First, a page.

• Communities are built from people. People don’t always react how we want them to. Go with the flow. If you are flexible to their needs, listen and respond to their comments accordingly, then you can prevent a PR disaster.
  • Have patience. Quality results require a long term commitment.
    • Rarely do you see results in a short period of time. Lasting relationships are built with time and interaction.
  • Eat healthy. You have to feed your body to grow muscles.
    • Same goes with a blog: consume relevant media content to help develop your ideas and grow your community.
  • Healthy living requires a complete lifestyle change. If you want lasting results, you have to let go of old habits.
    • Social media isn’t just about looking pretty, it’s about opening up. You have to let go of corporate messaging and the tired notion of brand. It may be scary at first, but I guarantee once you get the hang of it, it will feel great!
  • When in doubt, get a trainer.
    • Sometimes we need someone to give us that extra push to help get us in shape. A community manager can help shape community relations.
  • A workout partner or a team can keep you motivated and increase results.
    • If your company has a hard time maintaining the corporate blog, bring some more writers on board. This will make it easier to keep producing content.
  • Different bodies need different routines.
    • Not all workouts and diets work on every body. Same can be said about social media strategy. Play around until you find a plan that works with your marketing objectives and fits your community’s needs.
  • Don’t wait too long between exercises.
    • In order to keep that target heart rate, you have to keep moving. If you slack on a blog, your readership will drop.
  • Make it fun!
    • It doesn’t have to always be serious. Fun posts make it enjoyable for the reader and easier for the blogger. 😉

Happy Friday, Everybody! Thanks for your continued support!

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[The above photo, “getting-huge.jpg” by ericmcgregor on flickr, used under Creative Commons license.]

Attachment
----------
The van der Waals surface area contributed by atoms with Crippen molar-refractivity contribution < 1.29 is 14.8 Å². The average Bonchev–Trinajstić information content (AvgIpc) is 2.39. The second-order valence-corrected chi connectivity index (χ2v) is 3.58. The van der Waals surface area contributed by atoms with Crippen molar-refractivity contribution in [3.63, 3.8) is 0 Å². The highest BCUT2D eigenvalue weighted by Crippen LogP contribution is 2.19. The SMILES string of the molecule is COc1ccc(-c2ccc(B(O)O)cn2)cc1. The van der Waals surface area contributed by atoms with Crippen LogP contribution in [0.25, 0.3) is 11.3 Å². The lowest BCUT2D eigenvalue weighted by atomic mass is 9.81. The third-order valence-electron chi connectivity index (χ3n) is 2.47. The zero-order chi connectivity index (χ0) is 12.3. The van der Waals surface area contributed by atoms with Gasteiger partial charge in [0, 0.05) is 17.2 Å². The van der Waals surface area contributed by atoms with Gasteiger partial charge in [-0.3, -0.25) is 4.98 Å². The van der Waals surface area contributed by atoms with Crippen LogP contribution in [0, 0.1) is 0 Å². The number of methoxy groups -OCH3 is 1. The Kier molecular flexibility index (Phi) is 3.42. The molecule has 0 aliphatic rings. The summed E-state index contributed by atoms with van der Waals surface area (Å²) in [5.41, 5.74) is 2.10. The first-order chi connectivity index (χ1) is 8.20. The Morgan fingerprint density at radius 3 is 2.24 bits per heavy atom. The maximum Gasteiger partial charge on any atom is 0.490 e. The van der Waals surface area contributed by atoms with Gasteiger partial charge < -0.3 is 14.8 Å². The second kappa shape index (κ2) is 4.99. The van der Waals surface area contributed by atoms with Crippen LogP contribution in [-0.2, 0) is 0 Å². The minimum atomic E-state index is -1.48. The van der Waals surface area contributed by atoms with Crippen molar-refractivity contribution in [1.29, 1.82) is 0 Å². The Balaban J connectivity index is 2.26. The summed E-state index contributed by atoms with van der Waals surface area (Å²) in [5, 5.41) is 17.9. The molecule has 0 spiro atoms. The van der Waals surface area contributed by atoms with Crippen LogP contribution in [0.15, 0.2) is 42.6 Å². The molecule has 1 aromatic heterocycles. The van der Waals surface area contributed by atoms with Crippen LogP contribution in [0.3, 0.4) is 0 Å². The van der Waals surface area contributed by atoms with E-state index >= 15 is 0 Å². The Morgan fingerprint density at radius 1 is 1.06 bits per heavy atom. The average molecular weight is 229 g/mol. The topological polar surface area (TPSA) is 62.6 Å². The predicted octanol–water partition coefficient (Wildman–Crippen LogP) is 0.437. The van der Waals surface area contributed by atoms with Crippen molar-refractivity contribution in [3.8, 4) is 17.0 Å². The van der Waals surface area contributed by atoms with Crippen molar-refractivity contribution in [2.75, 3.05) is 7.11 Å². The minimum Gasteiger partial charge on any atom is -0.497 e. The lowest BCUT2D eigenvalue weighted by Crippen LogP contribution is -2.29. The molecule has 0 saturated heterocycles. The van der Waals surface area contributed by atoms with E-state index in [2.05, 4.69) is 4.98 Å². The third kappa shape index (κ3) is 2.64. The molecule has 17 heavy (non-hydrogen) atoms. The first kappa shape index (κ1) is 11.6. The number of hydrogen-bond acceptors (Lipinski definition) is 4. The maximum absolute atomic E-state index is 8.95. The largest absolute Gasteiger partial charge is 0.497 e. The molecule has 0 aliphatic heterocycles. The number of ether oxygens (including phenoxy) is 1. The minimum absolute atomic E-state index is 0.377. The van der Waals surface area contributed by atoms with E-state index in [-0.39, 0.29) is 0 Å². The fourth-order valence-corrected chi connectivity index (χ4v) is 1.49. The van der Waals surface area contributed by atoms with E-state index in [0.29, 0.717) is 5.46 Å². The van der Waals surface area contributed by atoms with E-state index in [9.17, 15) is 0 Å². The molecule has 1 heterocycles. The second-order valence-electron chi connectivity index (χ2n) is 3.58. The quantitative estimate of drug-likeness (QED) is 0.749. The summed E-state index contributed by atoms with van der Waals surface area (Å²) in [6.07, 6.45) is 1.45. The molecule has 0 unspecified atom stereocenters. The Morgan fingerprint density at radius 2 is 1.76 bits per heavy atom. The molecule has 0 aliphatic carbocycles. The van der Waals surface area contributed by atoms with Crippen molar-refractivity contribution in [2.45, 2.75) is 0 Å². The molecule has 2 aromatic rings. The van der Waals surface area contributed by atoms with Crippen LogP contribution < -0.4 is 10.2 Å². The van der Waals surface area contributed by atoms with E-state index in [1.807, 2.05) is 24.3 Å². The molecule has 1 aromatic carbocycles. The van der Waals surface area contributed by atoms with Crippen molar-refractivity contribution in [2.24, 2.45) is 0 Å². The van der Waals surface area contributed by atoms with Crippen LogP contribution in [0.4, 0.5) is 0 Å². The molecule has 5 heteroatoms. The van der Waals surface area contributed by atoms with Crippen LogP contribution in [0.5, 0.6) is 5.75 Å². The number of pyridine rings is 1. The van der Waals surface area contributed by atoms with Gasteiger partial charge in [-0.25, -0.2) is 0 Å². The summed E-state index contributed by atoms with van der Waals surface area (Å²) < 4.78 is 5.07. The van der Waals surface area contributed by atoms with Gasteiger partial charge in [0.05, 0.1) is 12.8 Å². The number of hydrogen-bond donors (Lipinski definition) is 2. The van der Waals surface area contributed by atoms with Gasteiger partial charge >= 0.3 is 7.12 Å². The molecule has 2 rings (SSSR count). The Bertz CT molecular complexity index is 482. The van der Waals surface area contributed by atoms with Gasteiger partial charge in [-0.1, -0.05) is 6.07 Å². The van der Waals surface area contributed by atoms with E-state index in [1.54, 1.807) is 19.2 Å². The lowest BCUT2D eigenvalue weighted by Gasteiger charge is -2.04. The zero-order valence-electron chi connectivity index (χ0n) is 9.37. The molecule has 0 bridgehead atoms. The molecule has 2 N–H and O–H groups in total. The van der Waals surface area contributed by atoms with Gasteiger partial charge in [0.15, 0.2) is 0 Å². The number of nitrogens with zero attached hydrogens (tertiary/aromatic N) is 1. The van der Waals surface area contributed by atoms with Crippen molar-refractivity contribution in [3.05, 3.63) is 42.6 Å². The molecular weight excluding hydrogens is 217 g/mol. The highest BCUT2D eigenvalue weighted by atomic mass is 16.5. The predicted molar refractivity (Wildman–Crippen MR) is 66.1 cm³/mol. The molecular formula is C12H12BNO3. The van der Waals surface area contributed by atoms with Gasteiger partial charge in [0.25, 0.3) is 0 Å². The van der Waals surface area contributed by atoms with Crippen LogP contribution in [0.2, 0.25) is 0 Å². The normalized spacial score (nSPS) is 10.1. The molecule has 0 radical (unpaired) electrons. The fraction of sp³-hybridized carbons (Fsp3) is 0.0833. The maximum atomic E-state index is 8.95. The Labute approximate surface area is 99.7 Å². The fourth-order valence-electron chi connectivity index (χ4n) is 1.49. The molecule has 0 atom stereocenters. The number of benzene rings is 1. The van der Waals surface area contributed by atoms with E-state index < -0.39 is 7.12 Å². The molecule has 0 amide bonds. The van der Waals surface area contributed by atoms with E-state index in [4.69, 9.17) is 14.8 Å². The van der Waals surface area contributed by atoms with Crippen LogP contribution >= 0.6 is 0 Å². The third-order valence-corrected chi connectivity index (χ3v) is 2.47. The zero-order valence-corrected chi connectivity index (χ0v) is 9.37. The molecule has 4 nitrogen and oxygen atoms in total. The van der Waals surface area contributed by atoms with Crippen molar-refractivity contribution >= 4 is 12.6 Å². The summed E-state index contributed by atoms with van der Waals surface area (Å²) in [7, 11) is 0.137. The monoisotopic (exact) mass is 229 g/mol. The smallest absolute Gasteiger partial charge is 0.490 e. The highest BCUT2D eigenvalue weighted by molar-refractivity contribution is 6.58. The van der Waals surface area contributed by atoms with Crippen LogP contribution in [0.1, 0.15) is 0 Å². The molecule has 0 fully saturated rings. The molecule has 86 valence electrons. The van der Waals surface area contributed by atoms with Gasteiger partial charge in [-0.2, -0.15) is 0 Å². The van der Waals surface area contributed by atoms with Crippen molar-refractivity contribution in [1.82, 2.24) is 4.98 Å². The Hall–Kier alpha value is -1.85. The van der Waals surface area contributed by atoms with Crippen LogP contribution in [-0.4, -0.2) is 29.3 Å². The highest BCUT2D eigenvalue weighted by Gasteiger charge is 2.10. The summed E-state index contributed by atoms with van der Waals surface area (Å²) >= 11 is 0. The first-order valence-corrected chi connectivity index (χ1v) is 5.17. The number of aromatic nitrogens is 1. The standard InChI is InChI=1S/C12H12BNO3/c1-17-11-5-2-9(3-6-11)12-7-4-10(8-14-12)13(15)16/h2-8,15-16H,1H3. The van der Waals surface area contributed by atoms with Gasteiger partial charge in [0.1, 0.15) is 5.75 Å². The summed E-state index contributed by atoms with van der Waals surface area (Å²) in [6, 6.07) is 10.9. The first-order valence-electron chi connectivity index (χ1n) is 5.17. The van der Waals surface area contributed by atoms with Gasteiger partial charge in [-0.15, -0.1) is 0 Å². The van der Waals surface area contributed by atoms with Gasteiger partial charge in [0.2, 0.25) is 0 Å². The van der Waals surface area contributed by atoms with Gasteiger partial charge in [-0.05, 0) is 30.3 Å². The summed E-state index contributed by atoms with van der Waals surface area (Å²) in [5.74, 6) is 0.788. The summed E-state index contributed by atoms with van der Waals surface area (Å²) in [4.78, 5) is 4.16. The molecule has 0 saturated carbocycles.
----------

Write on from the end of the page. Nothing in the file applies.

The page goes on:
Don’t miss a post: Add us to your RSS reader [what’s that?], or Sign up for our Email.

Recommended Reading:

“It’s a Conversation, Stupid! Part 1″

“How Media Relations Got Its Groove Back”

“3sday’s 3Q’s in 3 Min: Mario Sundar, LinkedIn”

“I’m a Binge and Purge Blogger, What About You?”

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Filed under Best Practices, Community Manager, Community Relations, How To, It's A Conversation, Just For Fun, Marketing, Social Media

“3sday’s 3Q’s in 3 Min: Jon Ray, Suited Productions”

Like a marshmallow in a cup of hot cocoa, today’s “3sday’s 3Q’s in 3 Min” is guaranteed to sweeten up your cold winter’s day.

Jon Ray is the FutureEvery Thursday, socialTNT channels the spirit of citizen journalism by putting bloggers, reporters, PR pro’s or anyone with something to say about social media in front of the camera for a short, three minute interview. The videos are meant to encourage dialog between PR/communications practitioners and marketers on the future of media.

While on vacation in Austin, socialTNT was able to catch up with Twitter friend and Social Media Marketing Consultant, Jon Ray. Today, Jon tells us what it is a Social Media Consultant does and also what to look for when choosing a live videocasting host.

At the ripe age of 23, Jon is founder of Suited Productions, a media production and marketing firm. The company, founded in 2005, originally started off as an HD video production company for television and music video. Jon’s move into social networking campaigns began in the early days of MySpace, when a real estate company asked him to figure out ways to attract a younger crowd to the near-campus district. Jon set up a renter community to help calm parents’ and young renters’ fears, while also generating leads for the real estate firm.

Since then, Jon’s main focus is helping brands integrate their ad campaigns and marketing goals into social media campaigns that create a conversation. His biggest success so far has been the Toyota Line of Scrimmage to introduce high school students to Toyota. The series involved reporting on and broadcasting high school football games from the back of a Toyota Tundra. Not surprising, Jon has been hired as a consultant for ad agency Saatchi & Saatchi.

Jon’s approach to social media is very hands-on and experiential. He’s not just satisfied with reading about the various tools and strategies, he has to test the technology and see what works. You can find him on Twitter, Flickr, MySpace, LinkedIn, and Facebook. Right now, Jon is testing transparency while trying out various lifecasting and video casting platforms.

[For an archived video of Jon’s lifecast from our interview and warm-up, click here. Watch as we talk about Apple’s lack of social media strategy and other geek stuff.]

See the results of Jon’s trials to find out which videocasting platform Jon prefers and listen to him say sooth on upcoming social media marketing and advertising trends for 2008!

Vodpod videos no longer available.

Are you as much a video fan as Jon and I are? Or do you think live video is just another fad?

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[The above photo, “Jon Ray is the Future,” used by permission from Jon Ray]

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Filed under 3sdays 3qs In 3 Min, Future of Media, Marketing, New Media, Public Relations 2.0, Social Media, Stick It To the Man, Video, Video Interview

“AwardShow2.0: A Crunchies 2007 Recap”